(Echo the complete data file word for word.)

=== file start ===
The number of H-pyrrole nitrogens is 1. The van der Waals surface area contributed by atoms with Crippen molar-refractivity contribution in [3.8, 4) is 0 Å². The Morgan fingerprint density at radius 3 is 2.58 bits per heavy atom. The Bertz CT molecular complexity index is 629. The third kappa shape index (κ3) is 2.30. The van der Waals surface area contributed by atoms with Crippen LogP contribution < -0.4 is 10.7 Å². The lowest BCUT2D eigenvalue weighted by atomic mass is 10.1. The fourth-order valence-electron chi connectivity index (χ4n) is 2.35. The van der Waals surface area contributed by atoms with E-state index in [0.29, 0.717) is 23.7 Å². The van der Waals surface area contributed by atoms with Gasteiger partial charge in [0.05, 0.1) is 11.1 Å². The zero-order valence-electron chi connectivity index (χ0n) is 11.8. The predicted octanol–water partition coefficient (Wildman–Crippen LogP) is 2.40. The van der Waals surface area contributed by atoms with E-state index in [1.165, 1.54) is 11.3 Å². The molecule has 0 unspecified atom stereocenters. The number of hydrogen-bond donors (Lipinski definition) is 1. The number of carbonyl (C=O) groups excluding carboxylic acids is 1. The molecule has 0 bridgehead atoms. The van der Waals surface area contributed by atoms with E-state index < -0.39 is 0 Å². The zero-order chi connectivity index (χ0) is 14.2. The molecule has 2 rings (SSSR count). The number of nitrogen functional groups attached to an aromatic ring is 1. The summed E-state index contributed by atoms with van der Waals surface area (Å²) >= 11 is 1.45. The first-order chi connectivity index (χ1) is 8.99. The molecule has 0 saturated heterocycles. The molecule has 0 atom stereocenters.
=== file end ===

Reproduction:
The number of H-pyrrole nitrogens is 1. The van der Waals surface area contributed by atoms with Crippen molar-refractivity contribution in [3.8, 4) is 0 Å². The Morgan fingerprint density at radius 3 is 2.58 bits per heavy atom. The Bertz CT molecular complexity index is 629. The third kappa shape index (κ3) is 2.30. The van der Waals surface area contributed by atoms with Crippen LogP contribution < -0.4 is 10.7 Å². The lowest BCUT2D eigenvalue weighted by atomic mass is 10.1. The fourth-order valence-electron chi connectivity index (χ4n) is 2.35. The van der Waals surface area contributed by atoms with E-state index in [0.29, 0.717) is 23.7 Å². The van der Waals surface area contributed by atoms with Gasteiger partial charge in [0.05, 0.1) is 11.1 Å². The zero-order valence-electron chi connectivity index (χ0n) is 11.8. The predicted octanol–water partition coefficient (Wildman–Crippen LogP) is 2.40. The van der Waals surface area contributed by atoms with E-state index in [1.165, 1.54) is 11.3 Å². The molecule has 0 unspecified atom stereocenters. The number of hydrogen-bond donors (Lipinski definition) is 1. The number of carbonyl (C=O) groups excluding carboxylic acids is 1. The molecule has 0 bridgehead atoms. The van der Waals surface area contributed by atoms with E-state index < -0.39 is 0 Å². The zero-order chi connectivity index (χ0) is 14.2. The molecule has 2 rings (SSSR count). The number of nitrogen functional groups attached to an aromatic ring is 1. The summed E-state index contributed by atoms with van der Waals surface area (Å²) >= 11 is 1.45. The first-order chi connectivity index (χ1) is 8.99. The molecule has 0 saturated heterocycles. The molecule has 0 atom stereocenters.